A startling, seductive, deliciously dark debut that will shatter your definition of YA fantasy.
Sixteen-year-old Twylla lives in the castle. But although she’s engaged to the prince, no one speaks to her. No one even looks at her. Because Twylla isn’t a member of the court. She’s the executioner. As the goddess-embodied, Twylla kills with a single touch. So each week, she’s taken to the prison and forced to lay her hands on those accused of treason.
No one will ever love her.
Who could care for a girl with murder in her veins?
Even the prince, whose royal blood supposedly makes him immune to her touch, avoids her.But then a new guard arrives, a boy whose playful smile belies his deadly swordsmanship. And unlike the others, he’s able to look past Twylla’s executioner robes and see the girl, not the goddess. Yet a treasonous romance is the least of Twylla’s problems. The queen has a plan to destroy her enemies-a plan that requires an unthinkable sacrifice.
Will Twylla do what it takes to protect her kingdom?
Or will she abandon her duty in favor of a doomed love?
The Sin Eater’s Daughter is a dark and deadly fairy tale. Full of twists, temptation, and manipulation, The Sin Eater’s Daughter is spellbinding and different in the best way.
This cover is sinfully beautiful.
The world building. I want to live in this twisted, dusty place full of magic and lore. I want to learn their customs, and breathe in their past. It’s like Brothers Grimm meets Sarah J. Maas. The curses, the actual act of eating people’s sins so that they can move on to the afterlife and not become a restless spirit. Absolute genius and so dark. It is reminiscent of Hayao Miyazaki’s Spirited Away.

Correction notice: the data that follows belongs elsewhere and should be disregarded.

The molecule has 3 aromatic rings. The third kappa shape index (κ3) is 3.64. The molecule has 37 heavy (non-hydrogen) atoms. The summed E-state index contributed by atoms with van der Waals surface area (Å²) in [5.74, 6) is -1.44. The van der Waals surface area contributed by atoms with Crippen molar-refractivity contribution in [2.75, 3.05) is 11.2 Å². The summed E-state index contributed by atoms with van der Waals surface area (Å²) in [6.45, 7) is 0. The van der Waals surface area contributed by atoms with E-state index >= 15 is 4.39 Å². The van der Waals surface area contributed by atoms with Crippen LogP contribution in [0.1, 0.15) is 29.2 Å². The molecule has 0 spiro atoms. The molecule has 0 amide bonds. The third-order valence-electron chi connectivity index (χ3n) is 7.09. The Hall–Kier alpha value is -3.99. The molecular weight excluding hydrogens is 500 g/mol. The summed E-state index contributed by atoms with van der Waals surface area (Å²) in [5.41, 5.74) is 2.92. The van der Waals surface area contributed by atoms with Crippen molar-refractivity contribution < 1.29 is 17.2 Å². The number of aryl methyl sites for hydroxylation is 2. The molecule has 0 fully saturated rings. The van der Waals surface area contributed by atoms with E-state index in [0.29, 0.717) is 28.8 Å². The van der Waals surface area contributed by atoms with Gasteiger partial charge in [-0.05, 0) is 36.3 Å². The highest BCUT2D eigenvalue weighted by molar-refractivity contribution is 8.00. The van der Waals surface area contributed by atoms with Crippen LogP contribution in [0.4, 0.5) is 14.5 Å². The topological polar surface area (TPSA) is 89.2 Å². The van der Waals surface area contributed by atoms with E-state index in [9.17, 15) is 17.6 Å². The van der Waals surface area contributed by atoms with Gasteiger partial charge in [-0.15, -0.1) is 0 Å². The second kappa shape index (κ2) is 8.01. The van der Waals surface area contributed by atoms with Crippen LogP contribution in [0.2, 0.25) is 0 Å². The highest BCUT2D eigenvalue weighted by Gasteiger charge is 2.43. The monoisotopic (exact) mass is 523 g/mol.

Twylla is resigned to her fate. She’s consumed with guilt and riddled with grief at her past. She knows that as a chosen symbol, she must make sacrifices for the good of the people, even if she’s forfeiting her heart and soul. Twylla is complex. She wades through her feelings and slaps herself in the face with hard truths. What I LOVED was that Twylla was hard on herself. When she realized her mistakes, she accepted her complacency, her fault in everything, and that in itself was empowering.
The story got lost in the complex love triangle. It became more about the romance than the original story. I wanted more of the sin eating, the death and judgment. As an executioner, there were surprisingly few deaths. It faded away too fast. This part of the story arch needed more development before it transitioned into a full-scale romance.
That plot twist. There’s a teeny, tiny clue, but wow, it was a heartbreaking, scathing shocker.
Characters are brutal and manipulative. Everyone has an agenda, whether it’s pure or evil. No one is what they seem. They’re layered and wear many masks. You have to decide what to take as truth.
While the Sleeping Prince was mentioned briefly as almost an afterthought, the later importance feels like a throw in at the last minute rather than a planned plot decision. That magical transition turns the story on its head and brings it back to the smoky, fairy tale that was lost in the romance.
Twylla falls extremely fast. While there’s build up, it wasn’t enough to offset her encounters with the Prince.
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